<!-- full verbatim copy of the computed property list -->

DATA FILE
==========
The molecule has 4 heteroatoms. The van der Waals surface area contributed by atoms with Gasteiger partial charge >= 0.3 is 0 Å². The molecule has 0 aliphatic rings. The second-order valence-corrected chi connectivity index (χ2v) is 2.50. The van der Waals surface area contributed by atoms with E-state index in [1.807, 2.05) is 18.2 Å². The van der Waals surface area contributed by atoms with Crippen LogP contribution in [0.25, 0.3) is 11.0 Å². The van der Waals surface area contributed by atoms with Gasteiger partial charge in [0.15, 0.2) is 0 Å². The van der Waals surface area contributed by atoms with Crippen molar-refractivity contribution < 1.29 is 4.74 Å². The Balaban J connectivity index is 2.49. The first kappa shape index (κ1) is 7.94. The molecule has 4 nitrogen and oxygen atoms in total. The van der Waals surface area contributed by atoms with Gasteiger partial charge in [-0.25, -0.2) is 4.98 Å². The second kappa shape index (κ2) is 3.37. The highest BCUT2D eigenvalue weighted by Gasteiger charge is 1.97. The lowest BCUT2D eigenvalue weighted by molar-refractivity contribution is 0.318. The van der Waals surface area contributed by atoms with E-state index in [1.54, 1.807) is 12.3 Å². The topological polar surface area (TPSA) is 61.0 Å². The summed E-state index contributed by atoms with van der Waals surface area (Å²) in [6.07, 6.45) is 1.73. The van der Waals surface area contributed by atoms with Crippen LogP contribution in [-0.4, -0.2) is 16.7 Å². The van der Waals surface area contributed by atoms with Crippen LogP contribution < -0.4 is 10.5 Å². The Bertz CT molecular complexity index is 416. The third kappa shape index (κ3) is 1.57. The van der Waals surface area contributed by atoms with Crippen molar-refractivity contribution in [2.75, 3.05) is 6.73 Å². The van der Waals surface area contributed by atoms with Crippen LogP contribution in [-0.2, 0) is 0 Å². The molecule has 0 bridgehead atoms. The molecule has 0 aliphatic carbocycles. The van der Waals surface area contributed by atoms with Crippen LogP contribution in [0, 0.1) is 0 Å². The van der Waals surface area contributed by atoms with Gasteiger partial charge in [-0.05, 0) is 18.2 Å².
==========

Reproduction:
The molecule has 4 heteroatoms. The van der Waals surface area contributed by atoms with Gasteiger partial charge >= 0.3 is 0 Å². The molecule has 0 aliphatic rings. The second-order valence-corrected chi connectivity index (χ2v) is 2.50. The van der Waals surface area contributed by atoms with E-state index in [1.807, 2.05) is 18.2 Å². The van der Waals surface area contributed by atoms with Crippen LogP contribution in [0.25, 0.3) is 11.0 Å². The van der Waals surface area contributed by atoms with Gasteiger partial charge in [0.15, 0.2) is 0 Å². The van der Waals surface area contributed by atoms with Crippen molar-refractivity contribution < 1.29 is 4.74 Å². The Balaban J connectivity index is 2.49. The first kappa shape index (κ1) is 7.94. The molecule has 4 nitrogen and oxygen atoms in total. The van der Waals surface area contributed by atoms with Gasteiger partial charge in [-0.25, -0.2) is 4.98 Å². The second kappa shape index (κ2) is 3.37. The highest BCUT2D eigenvalue weighted by Gasteiger charge is 1.97. The lowest BCUT2D eigenvalue weighted by molar-refractivity contribution is 0.318. The van der Waals surface area contributed by atoms with E-state index in [1.54, 1.807) is 12.3 Å². The topological polar surface area (TPSA) is 61.0 Å². The summed E-state index contributed by atoms with van der Waals surface area (Å²) in [6.07, 6.45) is 1.73. The van der Waals surface area contributed by atoms with Crippen LogP contribution in [-0.4, -0.2) is 16.7 Å². The van der Waals surface area contributed by atoms with Crippen LogP contribution < -0.4 is 10.5 Å². The Bertz CT molecular complexity index is 416. The third kappa shape index (κ3) is 1.57. The van der Waals surface area contributed by atoms with Crippen molar-refractivity contribution in [2.75, 3.05) is 6.73 Å². The van der Waals surface area contributed by atoms with Crippen LogP contribution in [-0.2, 0) is 0 Å². The molecule has 0 bridgehead atoms. The molecule has 0 aliphatic carbocycles. The van der Waals surface area contributed by atoms with Crippen LogP contribution in [0, 0.1) is 0 Å². The van der Waals surface area contributed by atoms with Gasteiger partial charge in [-0.05, 0) is 18.2 Å².